Wednesday, May 25, 2005

Democrats - Win or Lose?


"What is objectionable, what is dangerous about extremists is not that they are extreme, but that they are intolerant." Robert F. Kennedy

We dodged a bullet. The Great Filibuster Shootout has been averted. For now.

We've got heroes to thank on both sides of the aisle: McCain, Byrd, Lieberman, DeWine, Reid. They and others hustled for a workable compromise -- damn hard to accomplish when you're dealing with the intolerable, intolerant Right. But they persevered.

From all sides we hear cautious optimism. And equally cautious concern. Nobody loves this settlement but everybody's trying to put a positive spin on it.

Well, almost everybody.

The predictable villains, most notably Senate Majority Leader Bill Frist, who started this mess, don't know the meaning of compromise. Frist and his Radical Posse haven't a clue how to concede graciously because they're Always Right. So when Frist saw the wind shift against him in the 11th hour, he stepped aside to let Senator McCain take the fallout from conservative right wing-nuts still opposed to any agreement.

And to placate his power base further, he resorted to threats like a nasty, prissy schoolmarm, warning that if he sees any "bad faith and bad behavior" he'll go for the nuclear option. Translation: if a spot opens up on the Supreme Count, all bets are off. Compromise be damned, he's going to fight to the death for the most ultraconservative right wing Justice he can find.

Frist is a dangerous man. Very, very dangerous.

A compromise was reached, but the blood feud continues.


"I've always said that in politics, your enemies can't hurt you, but your friends will kill you." Ann Richards, former Governor of Texas

I have a few questions for the power brokers in the Democratic Party (you know who you are).

1. Do you enjoy losing?

2. Are you formulating a realistic plan to win back the White House in 2008?

3. Have you initiated a coherent strategy to take control of Congress in any election before 2008?

4. In anointing Howard Dean head of the Democratic National Committee: WHAT WERE YOU THINKING??

It's entirely possible I'll burn in hell for saying this, but-for ONE time only-I agree with a Tom DeLay supporter. Commenting on Dean's Meet the Press appearance Sunday, a DeLay spokesman said, "Leading a party with no idea, no solutions and no agenda, Howard Dean's latest antics, which previously earned him a rebuke from his own party, shows the sad state the Democrats have sunk to."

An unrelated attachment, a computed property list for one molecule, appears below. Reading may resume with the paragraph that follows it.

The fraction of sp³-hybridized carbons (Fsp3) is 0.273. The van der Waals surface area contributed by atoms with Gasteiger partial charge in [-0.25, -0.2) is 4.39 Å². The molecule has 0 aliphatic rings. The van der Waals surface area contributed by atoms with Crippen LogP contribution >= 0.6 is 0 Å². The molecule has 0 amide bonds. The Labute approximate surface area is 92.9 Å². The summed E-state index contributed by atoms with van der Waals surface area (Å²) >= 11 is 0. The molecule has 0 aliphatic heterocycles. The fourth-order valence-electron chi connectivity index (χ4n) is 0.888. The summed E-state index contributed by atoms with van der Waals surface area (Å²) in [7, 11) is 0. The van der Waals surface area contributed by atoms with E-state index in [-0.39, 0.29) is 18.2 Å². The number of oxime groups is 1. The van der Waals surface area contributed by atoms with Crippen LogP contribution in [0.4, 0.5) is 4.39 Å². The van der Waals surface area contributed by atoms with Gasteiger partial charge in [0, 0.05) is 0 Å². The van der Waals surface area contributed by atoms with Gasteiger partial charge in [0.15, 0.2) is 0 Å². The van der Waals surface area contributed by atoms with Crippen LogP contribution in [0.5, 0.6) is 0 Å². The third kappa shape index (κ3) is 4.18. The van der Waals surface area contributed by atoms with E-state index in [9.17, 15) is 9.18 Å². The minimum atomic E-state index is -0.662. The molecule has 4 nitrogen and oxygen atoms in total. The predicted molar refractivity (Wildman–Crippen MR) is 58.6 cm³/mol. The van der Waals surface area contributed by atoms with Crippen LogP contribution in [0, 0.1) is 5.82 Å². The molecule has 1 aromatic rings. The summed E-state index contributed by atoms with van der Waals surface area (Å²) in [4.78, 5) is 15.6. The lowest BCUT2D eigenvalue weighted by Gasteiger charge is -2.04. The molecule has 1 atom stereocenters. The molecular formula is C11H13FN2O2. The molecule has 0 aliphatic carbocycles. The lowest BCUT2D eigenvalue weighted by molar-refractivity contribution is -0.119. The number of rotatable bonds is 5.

Dangling participles and all, he's articulating a far too widely held perception. Take me now, Satan.

Dr. Dean/Governor Dean/Candidate Dean became a national punch line in the 2004 presidential election. Yes, I know, he was just trying to be heard over a raucous crowd ... and Edmund Muskie didn't mean to cry and Michael Dukakis shouldn't have gotten in that tank. It doesn't matter. Sadly, wrongly, what matters most in political gamesmanship is image.

And what really counts in political leadership is Gravitas. Clout. Credibility. Democrats desperately need a national party leader with Authority. Influence. Power. Someone who can juggle PAC's, Unions, special interest groups, party pols from local precinct captains to Governors, Congressmen and Senators -- and most important, Big Money Moguls.

Does any of that describe Howard Dean? All together now: NO.

Contemporary politics is all about Marketing. Branding. Positioning. To win, you have to sell candidates, ideas and agendas to the voting public. But first, you have to muster support among your own top guns. Even today, "back room" politics remains a critical part of the process, a blueprint for success. If you haven't got what it takes, you won't win. Period.

John Kerry should have, could have, won the presidency in 2004. He and his handlers blew it. The reasons are many, and for another discussion. The outcome is what matters now. What did the party bigwigs learn from it? What are they doing differently to assure a better outcome in the future for Democrats, for all of us?

With Howard Dean in charge, the answer to both questions is the same: Not nearly enough.

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